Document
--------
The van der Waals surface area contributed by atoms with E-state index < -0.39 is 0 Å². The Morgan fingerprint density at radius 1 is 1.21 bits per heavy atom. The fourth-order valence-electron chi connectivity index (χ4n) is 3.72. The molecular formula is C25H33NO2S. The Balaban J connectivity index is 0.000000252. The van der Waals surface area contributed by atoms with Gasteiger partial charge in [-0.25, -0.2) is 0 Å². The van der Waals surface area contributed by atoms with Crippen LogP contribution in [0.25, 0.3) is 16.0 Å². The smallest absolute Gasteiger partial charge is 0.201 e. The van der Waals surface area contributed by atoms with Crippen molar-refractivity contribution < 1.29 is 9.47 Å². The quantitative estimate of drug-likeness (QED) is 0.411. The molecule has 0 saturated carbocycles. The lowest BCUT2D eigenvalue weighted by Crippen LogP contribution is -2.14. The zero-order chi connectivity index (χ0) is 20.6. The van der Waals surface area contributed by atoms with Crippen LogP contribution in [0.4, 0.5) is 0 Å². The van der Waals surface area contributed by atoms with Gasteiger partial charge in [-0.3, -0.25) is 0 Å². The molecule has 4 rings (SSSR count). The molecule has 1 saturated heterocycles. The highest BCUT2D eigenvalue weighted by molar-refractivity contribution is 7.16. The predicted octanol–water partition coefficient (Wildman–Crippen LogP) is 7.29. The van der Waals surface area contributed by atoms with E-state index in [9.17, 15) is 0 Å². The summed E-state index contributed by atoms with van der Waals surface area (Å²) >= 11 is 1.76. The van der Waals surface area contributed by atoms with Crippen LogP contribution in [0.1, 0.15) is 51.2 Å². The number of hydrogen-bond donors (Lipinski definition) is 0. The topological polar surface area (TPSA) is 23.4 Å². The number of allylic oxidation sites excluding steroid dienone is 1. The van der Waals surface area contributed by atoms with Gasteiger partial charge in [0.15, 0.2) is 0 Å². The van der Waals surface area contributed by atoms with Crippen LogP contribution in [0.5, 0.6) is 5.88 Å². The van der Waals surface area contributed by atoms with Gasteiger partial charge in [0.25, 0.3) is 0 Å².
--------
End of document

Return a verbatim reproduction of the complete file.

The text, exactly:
The van der Waals surface area contributed by atoms with E-state index < -0.39 is 0 Å². The Morgan fingerprint density at radius 1 is 1.21 bits per heavy atom. The fourth-order valence-electron chi connectivity index (χ4n) is 3.72. The molecular formula is C25H33NO2S. The Balaban J connectivity index is 0.000000252. The van der Waals surface area contributed by atoms with Gasteiger partial charge in [-0.25, -0.2) is 0 Å². The van der Waals surface area contributed by atoms with Crippen LogP contribution in [0.25, 0.3) is 16.0 Å². The smallest absolute Gasteiger partial charge is 0.201 e. The van der Waals surface area contributed by atoms with Crippen molar-refractivity contribution < 1.29 is 9.47 Å². The quantitative estimate of drug-likeness (QED) is 0.411. The molecule has 0 saturated carbocycles. The lowest BCUT2D eigenvalue weighted by Crippen LogP contribution is -2.14. The zero-order chi connectivity index (χ0) is 20.6. The van der Waals surface area contributed by atoms with Crippen LogP contribution in [0.4, 0.5) is 0 Å². The van der Waals surface area contributed by atoms with Gasteiger partial charge in [-0.3, -0.25) is 0 Å². The molecule has 4 rings (SSSR count). The molecule has 1 saturated heterocycles. The highest BCUT2D eigenvalue weighted by molar-refractivity contribution is 7.16. The predicted octanol–water partition coefficient (Wildman–Crippen LogP) is 7.29. The van der Waals surface area contributed by atoms with E-state index in [9.17, 15) is 0 Å². The summed E-state index contributed by atoms with van der Waals surface area (Å²) >= 11 is 1.76. The van der Waals surface area contributed by atoms with Crippen LogP contribution in [0.1, 0.15) is 51.2 Å². The number of hydrogen-bond donors (Lipinski definition) is 0. The topological polar surface area (TPSA) is 23.4 Å². The number of allylic oxidation sites excluding steroid dienone is 1. The van der Waals surface area contributed by atoms with Gasteiger partial charge in [0.15, 0.2) is 0 Å². The van der Waals surface area contributed by atoms with Crippen LogP contribution in [0.5, 0.6) is 5.88 Å². The van der Waals surface area contributed by atoms with Gasteiger partial charge in [0.25, 0.3) is 0 Å².